Wiseman, Frederick, 1930–, American documentary filmmaker, b. Boston, grad. Williams College (B.A., 1951), Yale Law School (L.L.B., 1954). Wiseman practiced and taught law for about a decade, but his real interests lay elsewhere. His first film, Titicut Follies (1967), is a harrowingly realistic look at a Massachusetts state hospital for the criminally insane. With this work, he became known as a cinéma vérité master possessed of keen socio-psychological insights. His next films reveal a pervasive dehumanization as they examine various American institutions through the portrayal of a single typical example; they include High School (1969), Hospital (1970), Juvenile Court (1973), and Welfare (1975). Some later films, such as Model (1980), The Store (1983), Central Park (1990), Ballet (1995), La Danse (2009), Boxing Gym (2010), and Crazy Horse (2011), explore other sorts of people and places, many of them centering on the beauty and grace of the human body. He also examined the world of the physically challenged in three mid-1980s works. Wiseman is usually the producer-director and sometimes a writer, editor, or actor for his many films, which are mostly black and white, with neither narration nor musical soundtracks, and eschew editorialization. He has also occasionally made fictional works: The Stunt Man (1980), Seraphita's Diary (1982), and The Last Letter (2002).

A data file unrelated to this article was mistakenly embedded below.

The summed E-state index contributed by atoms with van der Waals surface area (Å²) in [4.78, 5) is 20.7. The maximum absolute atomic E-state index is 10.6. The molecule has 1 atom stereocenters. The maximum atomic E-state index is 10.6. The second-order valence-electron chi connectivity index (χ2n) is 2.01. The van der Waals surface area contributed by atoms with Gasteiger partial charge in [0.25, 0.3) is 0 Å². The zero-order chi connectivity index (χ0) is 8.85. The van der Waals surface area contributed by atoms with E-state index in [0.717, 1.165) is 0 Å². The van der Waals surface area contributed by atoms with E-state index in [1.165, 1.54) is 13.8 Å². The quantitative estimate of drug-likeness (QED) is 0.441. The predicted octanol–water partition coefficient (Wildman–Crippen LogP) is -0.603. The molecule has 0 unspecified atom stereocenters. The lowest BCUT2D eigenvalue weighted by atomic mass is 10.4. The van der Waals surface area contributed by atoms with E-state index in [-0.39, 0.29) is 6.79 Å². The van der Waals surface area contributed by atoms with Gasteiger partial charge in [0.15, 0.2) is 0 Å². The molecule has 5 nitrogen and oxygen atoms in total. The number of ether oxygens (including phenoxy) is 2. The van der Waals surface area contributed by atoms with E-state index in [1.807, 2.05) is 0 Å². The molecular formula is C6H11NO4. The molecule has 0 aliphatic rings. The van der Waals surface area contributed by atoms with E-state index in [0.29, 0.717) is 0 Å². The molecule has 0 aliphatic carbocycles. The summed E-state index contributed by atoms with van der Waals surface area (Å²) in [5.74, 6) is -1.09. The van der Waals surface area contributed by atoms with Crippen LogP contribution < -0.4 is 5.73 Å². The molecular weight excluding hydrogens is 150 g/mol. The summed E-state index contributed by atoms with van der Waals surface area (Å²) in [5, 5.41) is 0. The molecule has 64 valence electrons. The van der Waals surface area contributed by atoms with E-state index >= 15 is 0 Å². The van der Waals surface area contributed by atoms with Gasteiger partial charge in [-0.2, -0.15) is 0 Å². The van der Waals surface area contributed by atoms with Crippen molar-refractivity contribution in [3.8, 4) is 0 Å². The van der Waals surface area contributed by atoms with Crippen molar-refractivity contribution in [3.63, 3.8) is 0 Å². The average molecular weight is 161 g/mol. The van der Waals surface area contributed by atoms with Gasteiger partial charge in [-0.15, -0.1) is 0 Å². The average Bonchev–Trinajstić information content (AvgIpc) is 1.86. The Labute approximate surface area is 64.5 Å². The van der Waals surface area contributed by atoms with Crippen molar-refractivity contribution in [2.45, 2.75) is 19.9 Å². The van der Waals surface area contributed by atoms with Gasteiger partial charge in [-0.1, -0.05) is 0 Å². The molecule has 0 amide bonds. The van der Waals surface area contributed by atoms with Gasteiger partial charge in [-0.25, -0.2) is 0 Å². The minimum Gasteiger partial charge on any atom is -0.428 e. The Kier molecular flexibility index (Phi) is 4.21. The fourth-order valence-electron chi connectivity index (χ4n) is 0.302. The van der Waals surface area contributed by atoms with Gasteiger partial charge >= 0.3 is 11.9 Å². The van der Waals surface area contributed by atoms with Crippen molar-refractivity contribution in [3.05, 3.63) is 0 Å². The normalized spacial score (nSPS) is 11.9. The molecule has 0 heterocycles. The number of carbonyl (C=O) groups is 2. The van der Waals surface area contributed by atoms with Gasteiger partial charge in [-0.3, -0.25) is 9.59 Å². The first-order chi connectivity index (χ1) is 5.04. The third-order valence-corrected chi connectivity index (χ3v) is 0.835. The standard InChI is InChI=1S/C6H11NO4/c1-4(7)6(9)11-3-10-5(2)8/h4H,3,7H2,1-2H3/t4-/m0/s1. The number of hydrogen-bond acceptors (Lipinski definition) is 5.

See studies by T. R. Atkins, ed. (1976), T. W. Benson and C. Anderson (1989, rev. ed. 2002), B. K. Grant (1992), and A. Delbanco et al. (2010).
The Columbia Electronic Encyclopedia, 6th ed. Copyright © 2012, Columbia University Press. All rights reserved.
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